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I want to do a static code analysis on a bunch of scripts written in a not very common programming language (C like syntax). Frequent problems are:

  • the use of not defined/declared symbols
  • wrong number or type of arguments when calling a function

The language interpreter/compiler itself does not provide aid for these problems.

Is there any lint like tool that is flexible enough to adapt it easily to new programming languages? Or does someone know another good starting point? (Lex/Yacc ???)

Thanks in advance

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You might start by looking at existing lint-like tools. –  Daenyth Oct 4 '10 at 17:02
    
Hi KAi, Did you ever find anything? I'm looking particularly for something to check the " number or type of arguments when calling a function" –  wittybear Nov 8 '12 at 13:50

4 Answers 4

I doubt you're going to find an all-purpose tool.

Much of static analysis depends on far more than lexical and grammatical compliance.

A good static analyzer is going to have extra-contextual knowledge of the language and its implementation. It may also include a simulator that keeps track of state and multiple execution paths. Additionally, it may be aware of patterns and practices, as well as certain libraries and calls.

For instance, in C, this code if ( x = 3 ) { /*Do something*/ } is perfectly legal, although the programmer may have intended ==. Or, one might do printf("%s", longVal);, and while arbitrary values can be shoved on the stack, that specific call may have other expectations based on initial values passed to it.

Bottom line, there'd be so much for a generic lint application to know, not to mention that languages and libraries are a moving target, that if such a beast did exist it'd be either way too complicated or way too underpowered for practical application than a cheaper tool that did a language-specific job better.

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In the you're-on-your-own department, you might look at translating the not-very-common language into a common language, perhaps through automation or a cross-compiler, and then lint the output of that. Though, I suspect you'd only get affirmation the translation was properly implemented, not that the translation or desired functionality followed. –  Walt Stoneburner Oct 4 '10 at 17:33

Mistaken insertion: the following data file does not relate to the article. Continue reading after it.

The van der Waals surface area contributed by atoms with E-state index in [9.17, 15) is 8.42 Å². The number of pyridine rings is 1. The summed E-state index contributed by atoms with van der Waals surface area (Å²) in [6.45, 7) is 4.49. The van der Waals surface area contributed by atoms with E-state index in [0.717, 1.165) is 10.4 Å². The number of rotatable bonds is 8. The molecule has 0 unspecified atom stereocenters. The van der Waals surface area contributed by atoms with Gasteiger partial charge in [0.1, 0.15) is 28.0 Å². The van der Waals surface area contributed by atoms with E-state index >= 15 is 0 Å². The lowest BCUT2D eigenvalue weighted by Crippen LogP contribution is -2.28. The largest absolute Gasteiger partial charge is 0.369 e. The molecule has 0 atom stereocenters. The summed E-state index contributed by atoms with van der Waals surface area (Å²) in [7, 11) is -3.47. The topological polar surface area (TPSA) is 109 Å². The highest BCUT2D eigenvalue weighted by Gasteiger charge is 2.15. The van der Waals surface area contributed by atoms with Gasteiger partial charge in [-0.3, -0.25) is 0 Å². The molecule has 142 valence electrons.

Translating langauges is hard, and includes building parsers and analyzers for the original language. It would silly to go through all the the trouble to build a translator, when having the parser and analyzers machinery would be enought to build a custom linter. See my bio for my experience. –  Ira Baxter Oct 6 '10 at 14:18

The commercially available DMS Software Reengineering Toolkit allows to write such consistency checks and is flexible enough to be adapted to many languages.

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... it has very strong support for defining "new" languages. It goes far beyond lex/yacc, by providing support for building symbol tables (useful for diagnosing your undefined/not-used symbol analysis), attribute evaluation to enable easy computation of metrics for complexity, and explicit pattern matching expressed in the syntax of the desired target languge (useful in writing patterns to check for wrong-number of arguments to known APIs). –  Ira Baxter Oct 6 '10 at 10:00

Consider the Vera Community Edition or Google's cpplint providing code you can customise.

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After spending a few hours playing with PHP_CodeSniffer and some others suggested in another thread here ... I have concluded that PHPlint is the way to go for me. If for no other reason it can correctly detect code that calls a function with the wrong number of arguments.

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